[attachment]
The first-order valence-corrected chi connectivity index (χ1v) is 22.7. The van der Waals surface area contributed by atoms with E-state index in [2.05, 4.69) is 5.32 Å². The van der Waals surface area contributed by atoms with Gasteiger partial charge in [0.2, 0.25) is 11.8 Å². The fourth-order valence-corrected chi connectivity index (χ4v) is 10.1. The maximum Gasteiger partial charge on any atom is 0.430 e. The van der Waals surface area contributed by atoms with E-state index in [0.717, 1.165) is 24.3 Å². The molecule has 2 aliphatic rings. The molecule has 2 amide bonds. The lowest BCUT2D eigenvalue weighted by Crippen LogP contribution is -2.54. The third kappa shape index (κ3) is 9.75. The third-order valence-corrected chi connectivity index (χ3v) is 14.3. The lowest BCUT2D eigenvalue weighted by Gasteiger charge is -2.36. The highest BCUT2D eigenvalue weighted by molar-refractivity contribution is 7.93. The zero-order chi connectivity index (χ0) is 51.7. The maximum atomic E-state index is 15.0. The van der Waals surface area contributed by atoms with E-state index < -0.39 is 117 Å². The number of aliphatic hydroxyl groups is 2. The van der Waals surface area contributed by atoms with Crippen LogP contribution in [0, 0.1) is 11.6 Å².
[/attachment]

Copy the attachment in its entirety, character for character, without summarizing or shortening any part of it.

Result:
The first-order valence-corrected chi connectivity index (χ1v) is 22.7. The van der Waals surface area contributed by atoms with E-state index in [2.05, 4.69) is 5.32 Å². The van der Waals surface area contributed by atoms with Gasteiger partial charge in [0.2, 0.25) is 11.8 Å². The fourth-order valence-corrected chi connectivity index (χ4v) is 10.1. The maximum Gasteiger partial charge on any atom is 0.430 e. The van der Waals surface area contributed by atoms with E-state index in [0.717, 1.165) is 24.3 Å². The molecule has 2 aliphatic rings. The molecule has 2 amide bonds. The lowest BCUT2D eigenvalue weighted by Crippen LogP contribution is -2.54. The third kappa shape index (κ3) is 9.75. The third-order valence-corrected chi connectivity index (χ3v) is 14.3. The lowest BCUT2D eigenvalue weighted by Gasteiger charge is -2.36. The highest BCUT2D eigenvalue weighted by molar-refractivity contribution is 7.93. The zero-order chi connectivity index (χ0) is 51.7. The maximum atomic E-state index is 15.0. The van der Waals surface area contributed by atoms with E-state index < -0.39 is 117 Å². The number of aliphatic hydroxyl groups is 2. The van der Waals surface area contributed by atoms with Crippen LogP contribution in [0, 0.1) is 11.6 Å².